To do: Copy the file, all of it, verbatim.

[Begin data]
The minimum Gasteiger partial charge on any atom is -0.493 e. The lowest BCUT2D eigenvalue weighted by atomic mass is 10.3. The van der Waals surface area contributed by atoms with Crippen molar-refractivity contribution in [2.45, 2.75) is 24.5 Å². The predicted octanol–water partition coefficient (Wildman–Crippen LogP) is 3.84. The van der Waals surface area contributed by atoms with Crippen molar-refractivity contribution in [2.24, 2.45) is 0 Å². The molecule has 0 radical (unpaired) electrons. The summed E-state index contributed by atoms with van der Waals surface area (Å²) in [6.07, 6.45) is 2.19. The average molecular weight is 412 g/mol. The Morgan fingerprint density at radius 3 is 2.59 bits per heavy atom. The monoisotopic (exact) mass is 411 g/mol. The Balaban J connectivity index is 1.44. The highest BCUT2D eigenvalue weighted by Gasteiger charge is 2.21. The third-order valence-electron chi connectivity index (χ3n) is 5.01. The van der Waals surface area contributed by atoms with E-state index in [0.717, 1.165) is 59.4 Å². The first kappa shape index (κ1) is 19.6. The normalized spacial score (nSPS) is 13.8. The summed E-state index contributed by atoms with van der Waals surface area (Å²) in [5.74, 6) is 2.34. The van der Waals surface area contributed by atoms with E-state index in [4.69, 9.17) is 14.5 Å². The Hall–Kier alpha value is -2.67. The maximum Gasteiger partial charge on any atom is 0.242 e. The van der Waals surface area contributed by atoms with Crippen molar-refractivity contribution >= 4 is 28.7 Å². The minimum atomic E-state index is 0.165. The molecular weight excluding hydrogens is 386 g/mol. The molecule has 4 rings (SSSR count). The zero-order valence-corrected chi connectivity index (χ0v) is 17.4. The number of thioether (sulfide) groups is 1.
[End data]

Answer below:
The minimum Gasteiger partial charge on any atom is -0.493 e. The lowest BCUT2D eigenvalue weighted by atomic mass is 10.3. The van der Waals surface area contributed by atoms with Crippen molar-refractivity contribution in [2.45, 2.75) is 24.5 Å². The predicted octanol–water partition coefficient (Wildman–Crippen LogP) is 3.84. The van der Waals surface area contributed by atoms with Crippen molar-refractivity contribution in [2.24, 2.45) is 0 Å². The molecule has 0 radical (unpaired) electrons. The summed E-state index contributed by atoms with van der Waals surface area (Å²) in [6.07, 6.45) is 2.19. The average molecular weight is 412 g/mol. The Morgan fingerprint density at radius 3 is 2.59 bits per heavy atom. The monoisotopic (exact) mass is 411 g/mol. The Balaban J connectivity index is 1.44. The highest BCUT2D eigenvalue weighted by Gasteiger charge is 2.21. The third-order valence-electron chi connectivity index (χ3n) is 5.01. The van der Waals surface area contributed by atoms with E-state index in [0.717, 1.165) is 59.4 Å². The first kappa shape index (κ1) is 19.6. The normalized spacial score (nSPS) is 13.8. The summed E-state index contributed by atoms with van der Waals surface area (Å²) in [5.74, 6) is 2.34. The van der Waals surface area contributed by atoms with E-state index in [4.69, 9.17) is 14.5 Å². The Hall–Kier alpha value is -2.67. The maximum Gasteiger partial charge on any atom is 0.242 e. The van der Waals surface area contributed by atoms with Crippen molar-refractivity contribution >= 4 is 28.7 Å². The minimum atomic E-state index is 0.165. The molecular weight excluding hydrogens is 386 g/mol. The molecule has 4 rings (SSSR count). The zero-order valence-corrected chi connectivity index (χ0v) is 17.4. The number of thioether (sulfide) groups is 1.